Truck Cartel: progress in sight?
It looks as though there is finally the prospect of some significant progress, as the Competition Appeal Tribunal (CAT) has finally been able to list cases for a lengthy hearing on 19-26 April 2021, it is reported.
UK Trucks Claim Limited (UKTC) and, separately, Road Haulage Association Limited (RHA) have made applications to the CAT for “collective proceedings” orders (CPOs) against various truck manufacturers. If the CAT grants one or both applications, then this would create a gateway for those few who seek compensation, to progress their claims further. However, there will be further contested hearings, undoubtedly, and the proceedings may still be prolonged.
The applications made by UKTC is seeking an “opt-out” order (though it has also applied for an ‘”opt-in” order). If an “opt-out” order is granted it means anyone in the class of claimants re part of the claim for damages. If such an order were to be granted then the CAT would quantify the total compensation the truck manufacturers should pay out. Then those with individual claims would seek to recoup their specific share. The idea is that there is no risk to claimants as, if the case succeeds then the manufacturers in the cartel should be ordered to pay legal costs, and if the case fails, there is insurance underwriting to meet such costs.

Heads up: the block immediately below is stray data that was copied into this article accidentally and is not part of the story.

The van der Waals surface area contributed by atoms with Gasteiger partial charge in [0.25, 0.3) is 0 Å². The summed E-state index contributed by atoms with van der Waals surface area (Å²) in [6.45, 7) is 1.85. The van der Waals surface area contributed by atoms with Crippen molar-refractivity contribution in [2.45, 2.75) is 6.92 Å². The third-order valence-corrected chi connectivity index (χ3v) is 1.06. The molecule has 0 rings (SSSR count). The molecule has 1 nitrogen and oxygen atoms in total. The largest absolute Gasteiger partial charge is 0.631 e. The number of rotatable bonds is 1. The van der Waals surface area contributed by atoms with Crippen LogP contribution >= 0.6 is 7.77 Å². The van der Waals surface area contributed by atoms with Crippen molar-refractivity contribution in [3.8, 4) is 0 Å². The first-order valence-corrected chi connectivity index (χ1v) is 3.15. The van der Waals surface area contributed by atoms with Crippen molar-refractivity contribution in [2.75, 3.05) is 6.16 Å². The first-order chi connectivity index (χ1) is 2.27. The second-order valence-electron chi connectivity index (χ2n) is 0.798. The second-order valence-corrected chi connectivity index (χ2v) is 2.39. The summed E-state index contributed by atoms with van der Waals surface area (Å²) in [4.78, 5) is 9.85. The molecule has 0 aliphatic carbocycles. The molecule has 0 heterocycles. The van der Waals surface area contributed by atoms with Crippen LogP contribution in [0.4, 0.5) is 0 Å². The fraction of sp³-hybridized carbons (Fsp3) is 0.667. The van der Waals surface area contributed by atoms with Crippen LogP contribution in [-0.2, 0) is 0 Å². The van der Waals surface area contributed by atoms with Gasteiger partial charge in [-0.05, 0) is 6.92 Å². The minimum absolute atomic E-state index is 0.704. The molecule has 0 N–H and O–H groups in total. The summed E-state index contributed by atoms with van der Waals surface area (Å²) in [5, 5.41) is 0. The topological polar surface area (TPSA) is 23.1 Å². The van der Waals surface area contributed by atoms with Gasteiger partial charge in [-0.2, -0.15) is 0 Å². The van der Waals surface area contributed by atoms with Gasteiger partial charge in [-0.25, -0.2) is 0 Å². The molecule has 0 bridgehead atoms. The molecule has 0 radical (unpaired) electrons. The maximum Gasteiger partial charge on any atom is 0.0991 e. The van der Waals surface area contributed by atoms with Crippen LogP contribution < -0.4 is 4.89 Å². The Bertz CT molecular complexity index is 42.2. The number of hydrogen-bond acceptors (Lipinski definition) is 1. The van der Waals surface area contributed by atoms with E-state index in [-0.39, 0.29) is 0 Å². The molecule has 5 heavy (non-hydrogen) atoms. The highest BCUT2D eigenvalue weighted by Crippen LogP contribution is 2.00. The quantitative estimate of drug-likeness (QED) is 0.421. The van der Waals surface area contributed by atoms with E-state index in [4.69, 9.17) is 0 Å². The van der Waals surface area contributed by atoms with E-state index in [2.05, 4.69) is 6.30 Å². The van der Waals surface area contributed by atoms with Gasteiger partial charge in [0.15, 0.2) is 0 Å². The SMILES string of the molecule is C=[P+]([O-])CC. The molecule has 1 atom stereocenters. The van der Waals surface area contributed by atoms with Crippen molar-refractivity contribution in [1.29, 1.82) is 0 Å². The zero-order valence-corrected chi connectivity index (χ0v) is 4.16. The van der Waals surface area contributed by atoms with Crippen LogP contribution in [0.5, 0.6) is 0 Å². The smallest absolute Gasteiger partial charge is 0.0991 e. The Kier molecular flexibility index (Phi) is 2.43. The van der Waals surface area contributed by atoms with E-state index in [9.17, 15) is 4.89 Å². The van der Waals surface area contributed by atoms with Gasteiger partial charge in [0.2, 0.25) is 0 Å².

The RHA scheme involves those seeking compensation to ‘opt in’ to that claim to seek to recoup their net losses. (The amount per vehicle is variously estimated from as low as, say, £5K to as high as £20K each. All that remains to be seen, and of course would depend on a successful application.)
In July 2016, the European Commission fined MAN, Volvo/Renault, Daimler, Iveco and DAF €2.93b. Subsequently, the European Commission similarly also fined Scania €880m. The manufacturers allegedly fixed truck prices and liaised with each other on the bringing in of / delaying of new emission technology at the same time.
The claim is that those who purchased, leased, or rented lorries did so at a greater cost than would otherwise have been the case. Therefore, recompense is due.
The relevant vehicles in question are lorries from 6 tonnes upwards. The offending period is 1997 to 2011 – 14 years – so, claimants must bring their claims within that window in order to seek any compensation. As stated, the CAT must first grant a collective proceedings order (CPO) before any further steps can be taken by claimants.
Whilst the next hearing is due to take place in between 19 and 26 April 2021 on may have to await the decision in the case for some time. Then, further contested hearings will follow. Any party may decide to appeal. Given the claims for compensation are very large it is foreseeable that parties would seek to appeal.
The main hearing for these applications had previously been listed for December 2019, but was postponed as a decision in a relevant but separate Supreme Court case (Merricks v Mastercard) was awaited. That decision is resolved.
What is the Competition Appeal Tribunal?
It is a ‘specialist judicial body with cross-disciplinary expertise in law, economics, business and accountancy which hears and decides cases involving competition or economic regulatory issues’.
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